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Trump to Discuss 'Foolproof' Plan to Defeat ISIS, Also Now Taking Suggestions

Today, Donald Trump will take a field trip to the Pentagon. During his first visit as Commander-in-Chief, it's expected that he'll finally get to discuss one of his favorite items to bring up constantly, consistently, and rarely with any detail: ISIS.
January 27, 2017, 4:58pm

Below is what happened on Trump's fifth day in office. You can find out what damage was done every other day so far on the Saddest Calendar on the Internet.

Congratulations! You've made it through the first five days of Trump's presidency and you're still breathing. On a related note—my condolences.

Trump is celebrating today by sitting down with British Prime Minister Theresa May (whose first name, contrary to White House documents, does include a silent "h") and making his way to the Pentagon for the first time as Commander-in-Chief. At the latter, it's expected that he'll finally get to discuss one of his favorite enemies to bring up constantly, consistently, and rarely with any detail: ISIS.

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According to another one of Trump's enemies, the New York Times, "The White House is drafting a presidential directive that calls on Secretary of Defense James Mattis to devise plans to more aggressively strike the Islamic State, which could include American artillery on the ground in Syria and Army attack helicopters to support an assault on the group's capital, Raqqa, officials said." Trump is expected to sign the directive when Mattis is sworn in today. Trump has long talked about his "foolproof" secret plan to defeat ISIS, but now he is giving his commanders 30 days to present him with new options.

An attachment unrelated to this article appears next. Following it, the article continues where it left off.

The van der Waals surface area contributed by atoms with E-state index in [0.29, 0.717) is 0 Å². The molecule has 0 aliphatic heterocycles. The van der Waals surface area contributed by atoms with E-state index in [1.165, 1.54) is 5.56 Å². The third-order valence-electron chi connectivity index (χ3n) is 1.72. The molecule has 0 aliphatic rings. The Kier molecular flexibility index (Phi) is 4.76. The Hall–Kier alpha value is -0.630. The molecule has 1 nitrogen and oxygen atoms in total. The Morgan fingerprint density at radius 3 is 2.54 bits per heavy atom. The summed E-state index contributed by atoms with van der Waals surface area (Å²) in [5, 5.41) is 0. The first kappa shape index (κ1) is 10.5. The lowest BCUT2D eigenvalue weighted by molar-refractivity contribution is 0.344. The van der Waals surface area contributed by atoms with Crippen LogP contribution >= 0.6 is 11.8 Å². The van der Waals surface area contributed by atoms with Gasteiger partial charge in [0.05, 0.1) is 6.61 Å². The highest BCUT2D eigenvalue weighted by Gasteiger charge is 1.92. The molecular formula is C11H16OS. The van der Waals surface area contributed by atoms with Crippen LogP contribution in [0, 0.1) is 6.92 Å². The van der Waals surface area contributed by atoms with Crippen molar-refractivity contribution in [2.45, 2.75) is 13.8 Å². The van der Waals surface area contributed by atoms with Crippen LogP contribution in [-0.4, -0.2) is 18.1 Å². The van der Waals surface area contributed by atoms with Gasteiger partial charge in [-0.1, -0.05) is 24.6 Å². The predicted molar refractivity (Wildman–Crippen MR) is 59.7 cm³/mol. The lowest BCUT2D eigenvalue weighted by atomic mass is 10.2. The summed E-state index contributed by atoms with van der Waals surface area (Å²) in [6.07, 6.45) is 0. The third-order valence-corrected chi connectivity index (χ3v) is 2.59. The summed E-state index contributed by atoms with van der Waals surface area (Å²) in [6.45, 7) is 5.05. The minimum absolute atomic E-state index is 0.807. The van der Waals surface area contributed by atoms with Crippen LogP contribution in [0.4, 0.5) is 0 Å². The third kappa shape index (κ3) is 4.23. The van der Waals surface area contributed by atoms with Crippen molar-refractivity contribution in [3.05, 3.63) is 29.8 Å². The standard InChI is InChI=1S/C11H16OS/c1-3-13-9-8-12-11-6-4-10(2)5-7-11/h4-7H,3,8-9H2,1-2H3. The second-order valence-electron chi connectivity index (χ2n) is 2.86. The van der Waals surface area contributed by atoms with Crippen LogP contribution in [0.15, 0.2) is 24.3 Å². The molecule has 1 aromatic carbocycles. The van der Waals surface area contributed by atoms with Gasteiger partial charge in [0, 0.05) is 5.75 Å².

Some of the other tasks Trump will likely present to Mattis include reviewing "the United States nuclear posture," considering how to "[field] a 'state of the art' antimissile system," come up with a plan for enacting safe zones in Syria, and confronting the ambitious military expansion plan Trump touted during his candidacy.

Read more: The Girl Who Ran Away to Fight ISIS

Depending on the decisions they make, some of the consequences could include exceeding the Pentagon's annual $600 billion budget and heightening America's involvement in Syria. Trump and Mattis also most recently disagreed on their stances on the use of torture, so it'll be interesting (terrifying?) to see how the two compromise on issues relating to US foreign involvement.

When it comes to relying on his own personal experience of warfare, Trump has never served in the US military, but he has slept with many women supposedly without contracting STDs. As he said to radio host Howard Stern years ago, "It is my personal Vietnam. I feel like a great and very brave soldier."


That's Bleak. Who's Fighting Against It?

As the Syrian refugee crisis continues, the International Rescue Committee is an aid group that helps Syrians trapped by violence inside their country. They have also spoken out against Trump's proposed restrictions on Muslim immigrants. While details of Trump's plan to defeat ISIS are still unknown, the level of military expansion he called for during his campaign led defense experts to speak out about its expense and also point out why his plan doesn't need to be secret.

Not Depressed Yet? Read the Full Saddest Calendar of the Year Here